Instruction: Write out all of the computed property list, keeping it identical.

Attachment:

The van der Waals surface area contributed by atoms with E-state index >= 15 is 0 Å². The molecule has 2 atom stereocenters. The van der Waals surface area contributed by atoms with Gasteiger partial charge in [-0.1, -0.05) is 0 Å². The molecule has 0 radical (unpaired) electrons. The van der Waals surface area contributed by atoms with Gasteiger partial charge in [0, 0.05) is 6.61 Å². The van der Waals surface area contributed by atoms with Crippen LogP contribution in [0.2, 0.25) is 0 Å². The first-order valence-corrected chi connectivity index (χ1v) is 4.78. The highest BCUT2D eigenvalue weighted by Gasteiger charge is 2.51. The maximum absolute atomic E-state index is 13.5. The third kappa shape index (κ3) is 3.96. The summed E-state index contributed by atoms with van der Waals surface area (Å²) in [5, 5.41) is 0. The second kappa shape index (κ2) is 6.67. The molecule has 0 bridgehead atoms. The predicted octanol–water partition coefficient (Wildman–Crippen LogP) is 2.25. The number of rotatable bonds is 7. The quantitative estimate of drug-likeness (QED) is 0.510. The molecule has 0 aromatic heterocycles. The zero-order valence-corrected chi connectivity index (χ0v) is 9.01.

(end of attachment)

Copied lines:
The van der Waals surface area contributed by atoms with E-state index >= 15 is 0 Å². The molecule has 2 atom stereocenters. The van der Waals surface area contributed by atoms with Gasteiger partial charge in [-0.1, -0.05) is 0 Å². The molecule has 0 radical (unpaired) electrons. The van der Waals surface area contributed by atoms with Gasteiger partial charge in [0, 0.05) is 6.61 Å². The van der Waals surface area contributed by atoms with Crippen LogP contribution in [0.2, 0.25) is 0 Å². The first-order valence-corrected chi connectivity index (χ1v) is 4.78. The highest BCUT2D eigenvalue weighted by Gasteiger charge is 2.51. The maximum absolute atomic E-state index is 13.5. The third kappa shape index (κ3) is 3.96. The summed E-state index contributed by atoms with van der Waals surface area (Å²) in [5, 5.41) is 0. The second kappa shape index (κ2) is 6.67. The molecule has 0 bridgehead atoms. The predicted octanol–water partition coefficient (Wildman–Crippen LogP) is 2.25. The number of rotatable bonds is 7. The quantitative estimate of drug-likeness (QED) is 0.510. The molecule has 0 aromatic heterocycles. The zero-order valence-corrected chi connectivity index (χ0v) is 9.01.